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The Cape Wine Auction raises R22.3 Million for education in the South African winelands

South Africa’s foremost wine charity auction took place over the weekend of 10 & 11 February 2017.  Though this isn’t any ordinary wine auction. All proceeds raised at The Cape Wine Auction (sponsored by Nedbank Private Wealth) with no deduction, will be allocated to 22 beneficiaries, which make a profound impact on education and the lives of children in the Cape Winelands. Now in its third year, the Cape Wine Auction broke their own record by raising a staggering R22.3 million.

The idea for auction was born four years ago. Trustee, Mike Ratcliffe (managing director of the Warwick) was inspired by a trip to Auction Napa Valley, a wine auction with the mandate of subsidising health costs. Now with its third event The Cape Wine Auction has more than proved its mettle with raising treble of the funds of the first auction.

The auction itself is a roving event, in a bid to keep international guests coming back year after year to experience the beauty of South Africa’s wine farms.

This year’s event took place over two days in the Franschhoek Wine Valley at two different venues. Friday night’s The American Express Barrel Auction was held at the iconic La Motte Wine Estate. Wine-lovers came in their droves to sample (and bid) on rare, unreleased wines from some of the Cape’s top wine estates. The main event followed on the Saturday at the prestigious Anthonij Rupert Wyne, where 37 once-in-a-lifetime lots went up for bid. Importantly, these lots are created specifically for the auction, and come along once, for one auction, and then are not repeated. 

Guests enjoyed canapés and drinks on the lawn, before heading inside the marquee for the seated lunch. Jungle plants hung down from the rafters, elegant white tables were set with Riedel stemware, and there was an adjacent bar complete with black and white flooring and a grand piano.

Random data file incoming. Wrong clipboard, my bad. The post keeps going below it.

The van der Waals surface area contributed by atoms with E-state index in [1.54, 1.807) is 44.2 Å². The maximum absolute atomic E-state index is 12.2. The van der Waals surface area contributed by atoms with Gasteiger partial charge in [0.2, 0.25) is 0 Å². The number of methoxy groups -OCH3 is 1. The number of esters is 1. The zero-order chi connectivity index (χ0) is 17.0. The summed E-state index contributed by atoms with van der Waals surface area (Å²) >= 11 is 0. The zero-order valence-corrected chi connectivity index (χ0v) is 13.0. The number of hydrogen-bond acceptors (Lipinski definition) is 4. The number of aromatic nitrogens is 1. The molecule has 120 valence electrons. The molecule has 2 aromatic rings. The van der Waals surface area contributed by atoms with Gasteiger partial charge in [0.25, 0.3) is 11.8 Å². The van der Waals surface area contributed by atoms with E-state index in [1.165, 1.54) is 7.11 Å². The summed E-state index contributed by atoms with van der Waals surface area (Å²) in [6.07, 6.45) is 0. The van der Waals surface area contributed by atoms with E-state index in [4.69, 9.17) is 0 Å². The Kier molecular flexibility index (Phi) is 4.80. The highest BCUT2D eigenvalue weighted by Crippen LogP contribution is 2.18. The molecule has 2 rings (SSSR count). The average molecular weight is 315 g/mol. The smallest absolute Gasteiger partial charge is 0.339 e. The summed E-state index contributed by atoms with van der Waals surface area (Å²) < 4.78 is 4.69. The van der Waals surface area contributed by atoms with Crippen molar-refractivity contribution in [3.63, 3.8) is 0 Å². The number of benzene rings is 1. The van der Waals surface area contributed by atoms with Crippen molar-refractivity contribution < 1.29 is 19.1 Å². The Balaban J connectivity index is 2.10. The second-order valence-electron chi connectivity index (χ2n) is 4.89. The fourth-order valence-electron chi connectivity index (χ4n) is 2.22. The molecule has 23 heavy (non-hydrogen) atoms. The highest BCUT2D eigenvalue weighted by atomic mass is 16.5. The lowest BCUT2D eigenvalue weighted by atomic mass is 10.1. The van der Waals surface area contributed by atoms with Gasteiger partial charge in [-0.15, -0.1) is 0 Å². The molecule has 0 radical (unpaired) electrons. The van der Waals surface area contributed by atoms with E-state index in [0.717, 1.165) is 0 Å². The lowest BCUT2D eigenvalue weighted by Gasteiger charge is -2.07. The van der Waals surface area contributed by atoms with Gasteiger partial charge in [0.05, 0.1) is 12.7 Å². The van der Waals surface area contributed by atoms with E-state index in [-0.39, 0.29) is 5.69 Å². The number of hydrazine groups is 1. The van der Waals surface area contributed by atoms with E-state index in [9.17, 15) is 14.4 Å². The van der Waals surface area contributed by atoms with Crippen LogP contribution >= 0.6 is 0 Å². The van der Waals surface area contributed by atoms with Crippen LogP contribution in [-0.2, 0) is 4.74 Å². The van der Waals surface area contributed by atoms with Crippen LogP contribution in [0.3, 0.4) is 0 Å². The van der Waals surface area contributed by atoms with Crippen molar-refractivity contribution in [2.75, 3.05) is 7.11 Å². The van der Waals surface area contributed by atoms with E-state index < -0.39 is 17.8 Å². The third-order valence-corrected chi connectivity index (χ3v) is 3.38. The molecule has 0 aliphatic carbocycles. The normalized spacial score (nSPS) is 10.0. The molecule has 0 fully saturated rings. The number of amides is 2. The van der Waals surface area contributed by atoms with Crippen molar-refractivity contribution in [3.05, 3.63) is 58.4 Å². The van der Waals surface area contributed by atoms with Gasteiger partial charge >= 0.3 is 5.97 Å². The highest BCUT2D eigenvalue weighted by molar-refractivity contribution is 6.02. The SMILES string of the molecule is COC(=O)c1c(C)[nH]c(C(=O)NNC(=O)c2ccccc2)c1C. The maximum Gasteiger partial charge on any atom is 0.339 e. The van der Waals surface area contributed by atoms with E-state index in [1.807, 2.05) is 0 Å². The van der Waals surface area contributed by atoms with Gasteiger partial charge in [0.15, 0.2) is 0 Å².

Bids of bucket-list travel experiences, luxury accommodation and limited edition wines went under the hammer with a trip Napa Wine Valley (and tickets to its famous auction) reaching a height of R3 million (the largest amount a lot has gone for in the auction’s existence since 2014.)

The Lionel and Anton Smit collaborative sculpture lot, created especially for the auction and standing at three metres tall went for an incredible R1.2 million.

Johann Rupert, owner of L’Ormarins stunned the crowd with a ‘surprise lot’: two tickets for this year’s Wimbledon men’s singles final as well as 20 bottles from his cellar of top vintage South African wine from the 1970s and 1980s.  

Cape Wine Auction Director, Darielle Robertson said of the event: We set out aiming to raise R15 million this year but the final amount has literally left everyone speechless. The commitment to giving-back, changing lives and sharing good fortune was certainly testament in the overwhelming bids raised. With this money we can expand our programs and reach even greater highest with the progress we have achieved so far.”

The person making sure the funds raised make the most impact is Cape Wine Auction Trust Facilitator, Andi Norton.

“All beneficiaries are registered NPO or NGO organisations. A thorough due-diligence is conducted on the running of the organisations, including personal visits to the projects and regular meetings with the principle stakeholders,” Andi explains. 

“The Trust selects beneficiaries based on the impact they provide both within the learning space and with regards to lowering barriers to education. Supporting a Cradle to Career model of education, with strategic focus on certain milestones within that model. A primary focus of the Trust is the Grade 3 milestone where children must have learnt to read in order to read to learn for the remainder of their school career.

“The impact has been enormous and has been not only in the Stellenbosch and Franschhoek valleys, but also as far afield as the Swartland and the Hemel-en-Aarde Valley. The Trust’s model of collaboration between its beneficiaries has resulted in children not only benefiting from improved education, but also receiving meals, psychosocial support, and access to technology, after-school care and assistance with transport. This model of collaboration between our beneficiaries has increased efficiency and decreased duplication, and is a model of which we are very proud.”


-Malu Lambert